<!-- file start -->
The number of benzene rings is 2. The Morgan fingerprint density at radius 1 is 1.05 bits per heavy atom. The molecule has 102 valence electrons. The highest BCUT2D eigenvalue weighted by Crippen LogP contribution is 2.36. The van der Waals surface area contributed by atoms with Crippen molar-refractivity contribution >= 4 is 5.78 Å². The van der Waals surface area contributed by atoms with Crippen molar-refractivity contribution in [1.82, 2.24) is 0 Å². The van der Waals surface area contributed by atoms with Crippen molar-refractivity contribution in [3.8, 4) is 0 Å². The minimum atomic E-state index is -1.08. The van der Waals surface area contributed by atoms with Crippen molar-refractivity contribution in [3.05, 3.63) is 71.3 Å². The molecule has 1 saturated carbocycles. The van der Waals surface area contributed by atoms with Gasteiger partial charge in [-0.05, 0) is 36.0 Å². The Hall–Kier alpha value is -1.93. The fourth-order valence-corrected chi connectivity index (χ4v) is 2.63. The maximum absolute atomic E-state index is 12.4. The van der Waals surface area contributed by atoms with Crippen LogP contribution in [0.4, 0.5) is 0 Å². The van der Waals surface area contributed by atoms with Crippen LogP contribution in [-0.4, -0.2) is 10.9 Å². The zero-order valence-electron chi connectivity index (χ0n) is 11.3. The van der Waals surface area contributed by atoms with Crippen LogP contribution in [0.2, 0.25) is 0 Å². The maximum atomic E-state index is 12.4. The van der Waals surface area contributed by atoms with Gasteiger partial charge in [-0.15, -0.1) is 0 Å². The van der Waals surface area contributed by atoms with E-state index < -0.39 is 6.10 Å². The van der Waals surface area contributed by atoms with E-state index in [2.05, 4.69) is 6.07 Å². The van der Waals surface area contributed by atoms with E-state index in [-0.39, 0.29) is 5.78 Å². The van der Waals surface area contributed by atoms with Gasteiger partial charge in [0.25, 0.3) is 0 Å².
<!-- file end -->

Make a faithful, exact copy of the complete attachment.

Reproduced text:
The number of benzene rings is 2. The Morgan fingerprint density at radius 1 is 1.05 bits per heavy atom. The molecule has 102 valence electrons. The highest BCUT2D eigenvalue weighted by Crippen LogP contribution is 2.36. The van der Waals surface area contributed by atoms with Crippen molar-refractivity contribution >= 4 is 5.78 Å². The van der Waals surface area contributed by atoms with Crippen molar-refractivity contribution in [1.82, 2.24) is 0 Å². The van der Waals surface area contributed by atoms with Crippen molar-refractivity contribution in [3.8, 4) is 0 Å². The minimum atomic E-state index is -1.08. The van der Waals surface area contributed by atoms with Crippen molar-refractivity contribution in [3.05, 3.63) is 71.3 Å². The molecule has 1 saturated carbocycles. The van der Waals surface area contributed by atoms with Gasteiger partial charge in [-0.05, 0) is 36.0 Å². The Hall–Kier alpha value is -1.93. The fourth-order valence-corrected chi connectivity index (χ4v) is 2.63. The maximum absolute atomic E-state index is 12.4. The van der Waals surface area contributed by atoms with Crippen LogP contribution in [0.4, 0.5) is 0 Å². The van der Waals surface area contributed by atoms with Crippen LogP contribution in [-0.4, -0.2) is 10.9 Å². The zero-order valence-electron chi connectivity index (χ0n) is 11.3. The van der Waals surface area contributed by atoms with Crippen LogP contribution in [0.2, 0.25) is 0 Å². The maximum atomic E-state index is 12.4. The van der Waals surface area contributed by atoms with Gasteiger partial charge in [-0.15, -0.1) is 0 Å². The van der Waals surface area contributed by atoms with E-state index < -0.39 is 6.10 Å². The van der Waals surface area contributed by atoms with E-state index in [2.05, 4.69) is 6.07 Å². The van der Waals surface area contributed by atoms with E-state index in [-0.39, 0.29) is 5.78 Å². The van der Waals surface area contributed by atoms with Gasteiger partial charge in [0.25, 0.3) is 0 Å².